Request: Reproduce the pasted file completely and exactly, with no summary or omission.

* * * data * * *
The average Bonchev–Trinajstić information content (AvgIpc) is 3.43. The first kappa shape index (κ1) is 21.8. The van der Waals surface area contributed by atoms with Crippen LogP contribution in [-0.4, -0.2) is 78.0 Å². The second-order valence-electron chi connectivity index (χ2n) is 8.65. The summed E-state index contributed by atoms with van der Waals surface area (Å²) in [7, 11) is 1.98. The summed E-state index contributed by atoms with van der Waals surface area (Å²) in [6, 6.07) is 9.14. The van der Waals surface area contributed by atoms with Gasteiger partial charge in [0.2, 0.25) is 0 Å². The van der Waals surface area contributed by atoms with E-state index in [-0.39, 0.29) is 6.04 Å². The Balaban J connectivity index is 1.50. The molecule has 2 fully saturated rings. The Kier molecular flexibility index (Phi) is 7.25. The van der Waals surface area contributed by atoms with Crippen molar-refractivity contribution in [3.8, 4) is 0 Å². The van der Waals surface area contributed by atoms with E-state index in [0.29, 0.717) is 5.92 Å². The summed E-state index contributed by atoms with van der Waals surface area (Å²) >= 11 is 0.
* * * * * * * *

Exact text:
The average Bonchev–Trinajstić information content (AvgIpc) is 3.43. The first kappa shape index (κ1) is 21.8. The van der Waals surface area contributed by atoms with Crippen LogP contribution in [-0.4, -0.2) is 78.0 Å². The second-order valence-electron chi connectivity index (χ2n) is 8.65. The summed E-state index contributed by atoms with van der Waals surface area (Å²) in [7, 11) is 1.98. The summed E-state index contributed by atoms with van der Waals surface area (Å²) in [6, 6.07) is 9.14. The van der Waals surface area contributed by atoms with Gasteiger partial charge in [0.2, 0.25) is 0 Å². The van der Waals surface area contributed by atoms with E-state index in [-0.39, 0.29) is 6.04 Å². The Balaban J connectivity index is 1.50. The molecule has 2 fully saturated rings. The Kier molecular flexibility index (Phi) is 7.25. The van der Waals surface area contributed by atoms with Crippen molar-refractivity contribution in [3.8, 4) is 0 Å². The van der Waals surface area contributed by atoms with E-state index in [0.29, 0.717) is 5.92 Å². The summed E-state index contributed by atoms with van der Waals surface area (Å²) >= 11 is 0.